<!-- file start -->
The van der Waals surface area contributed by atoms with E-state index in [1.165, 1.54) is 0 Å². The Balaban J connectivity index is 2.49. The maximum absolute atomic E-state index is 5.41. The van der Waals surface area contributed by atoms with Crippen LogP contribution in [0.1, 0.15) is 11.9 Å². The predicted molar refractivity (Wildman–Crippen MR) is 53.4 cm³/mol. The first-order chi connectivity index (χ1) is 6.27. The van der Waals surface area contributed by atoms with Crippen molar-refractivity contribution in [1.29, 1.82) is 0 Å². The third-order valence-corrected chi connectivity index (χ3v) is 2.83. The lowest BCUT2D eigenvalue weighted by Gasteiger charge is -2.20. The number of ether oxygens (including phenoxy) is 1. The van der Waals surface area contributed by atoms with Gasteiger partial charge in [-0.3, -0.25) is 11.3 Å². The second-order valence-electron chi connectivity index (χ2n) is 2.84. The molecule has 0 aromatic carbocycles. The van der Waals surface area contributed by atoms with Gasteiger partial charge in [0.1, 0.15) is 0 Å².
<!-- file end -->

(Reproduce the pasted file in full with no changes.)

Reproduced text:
The van der Waals surface area contributed by atoms with E-state index in [1.165, 1.54) is 0 Å². The Balaban J connectivity index is 2.49. The maximum absolute atomic E-state index is 5.41. The van der Waals surface area contributed by atoms with Crippen LogP contribution in [0.1, 0.15) is 11.9 Å². The predicted molar refractivity (Wildman–Crippen MR) is 53.4 cm³/mol. The first-order chi connectivity index (χ1) is 6.27. The van der Waals surface area contributed by atoms with Crippen molar-refractivity contribution in [1.29, 1.82) is 0 Å². The third-order valence-corrected chi connectivity index (χ3v) is 2.83. The lowest BCUT2D eigenvalue weighted by Gasteiger charge is -2.20. The number of ether oxygens (including phenoxy) is 1. The van der Waals surface area contributed by atoms with Gasteiger partial charge in [-0.3, -0.25) is 11.3 Å². The second-order valence-electron chi connectivity index (χ2n) is 2.84. The molecule has 0 aromatic carbocycles. The van der Waals surface area contributed by atoms with Gasteiger partial charge in [0.1, 0.15) is 0 Å².